As is the case with most of our avian friends, the hens and cocks can be differentiated by their colors. This is called sexual dimorphism. Cocks are much more colorful than their female counterparts. This is the result of natural selection over the course of millions of years, hens look for the male with the most striking colors when choosing a mate. Hens have a more dull set of feathers because, amongst several other reasons, this allows them to be more well hidden when sitting on their eggs in the nest.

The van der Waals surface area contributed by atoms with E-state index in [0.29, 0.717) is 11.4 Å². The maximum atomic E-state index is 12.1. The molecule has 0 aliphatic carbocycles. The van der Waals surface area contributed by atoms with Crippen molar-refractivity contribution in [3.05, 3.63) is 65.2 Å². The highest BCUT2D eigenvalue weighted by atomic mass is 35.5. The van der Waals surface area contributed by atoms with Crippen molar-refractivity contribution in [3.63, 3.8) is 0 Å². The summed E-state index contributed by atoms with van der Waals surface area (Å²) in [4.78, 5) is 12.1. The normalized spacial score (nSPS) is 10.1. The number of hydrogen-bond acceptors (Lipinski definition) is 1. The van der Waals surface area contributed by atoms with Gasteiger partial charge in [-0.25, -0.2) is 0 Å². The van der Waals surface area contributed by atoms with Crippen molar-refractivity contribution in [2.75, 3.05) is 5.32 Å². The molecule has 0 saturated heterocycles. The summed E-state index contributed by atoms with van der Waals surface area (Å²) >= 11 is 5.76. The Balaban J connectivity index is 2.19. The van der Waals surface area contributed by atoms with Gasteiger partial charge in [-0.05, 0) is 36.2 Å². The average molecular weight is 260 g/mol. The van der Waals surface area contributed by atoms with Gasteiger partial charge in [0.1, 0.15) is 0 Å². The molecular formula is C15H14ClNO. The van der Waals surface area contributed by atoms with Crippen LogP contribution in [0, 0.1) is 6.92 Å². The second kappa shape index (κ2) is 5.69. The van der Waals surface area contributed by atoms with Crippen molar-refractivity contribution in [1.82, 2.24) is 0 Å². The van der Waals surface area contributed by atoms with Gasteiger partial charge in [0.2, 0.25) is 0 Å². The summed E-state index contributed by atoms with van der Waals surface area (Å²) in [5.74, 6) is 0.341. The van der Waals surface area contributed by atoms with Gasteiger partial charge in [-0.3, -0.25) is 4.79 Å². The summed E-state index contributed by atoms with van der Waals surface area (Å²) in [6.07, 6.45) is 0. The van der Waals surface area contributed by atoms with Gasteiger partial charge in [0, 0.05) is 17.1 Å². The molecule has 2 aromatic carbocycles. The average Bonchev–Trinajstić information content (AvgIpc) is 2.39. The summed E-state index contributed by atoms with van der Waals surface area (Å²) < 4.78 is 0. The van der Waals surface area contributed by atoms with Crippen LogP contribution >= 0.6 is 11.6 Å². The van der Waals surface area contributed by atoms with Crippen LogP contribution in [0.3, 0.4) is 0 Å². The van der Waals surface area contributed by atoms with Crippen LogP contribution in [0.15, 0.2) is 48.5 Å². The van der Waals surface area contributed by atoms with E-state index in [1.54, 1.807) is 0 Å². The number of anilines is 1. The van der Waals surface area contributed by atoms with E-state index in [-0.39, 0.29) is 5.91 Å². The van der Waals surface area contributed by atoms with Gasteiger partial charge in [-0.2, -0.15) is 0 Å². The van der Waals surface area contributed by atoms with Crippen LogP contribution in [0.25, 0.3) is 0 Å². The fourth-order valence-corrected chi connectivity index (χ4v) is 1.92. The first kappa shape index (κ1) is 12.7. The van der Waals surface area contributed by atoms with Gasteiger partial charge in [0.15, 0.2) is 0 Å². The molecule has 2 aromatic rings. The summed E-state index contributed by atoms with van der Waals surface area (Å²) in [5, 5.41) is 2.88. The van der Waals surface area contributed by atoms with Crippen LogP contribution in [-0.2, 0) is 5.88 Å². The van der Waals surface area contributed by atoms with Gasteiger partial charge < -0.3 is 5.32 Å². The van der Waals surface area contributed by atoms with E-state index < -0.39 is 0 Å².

A pair of Zebra finches
Cocks sport several markings that are completely absent in hens - Orange cheek patches, thorat stripes, a black bar on the breast and flanks with a chestnut brown color dotted by white spots. Hens have grey feathers in these areas. Cocks also have a bright red beak whereas hens have more of an orange beak. Fledglings have the same coloration as hens, even if they are male, the one key difference is that the fledglings have black beaks which only bloom into their adult colors at around 90 days old or so.
With the large differences in plumage across the domesticated zebra finch variations, the classical male/female distinctions can be less obvious.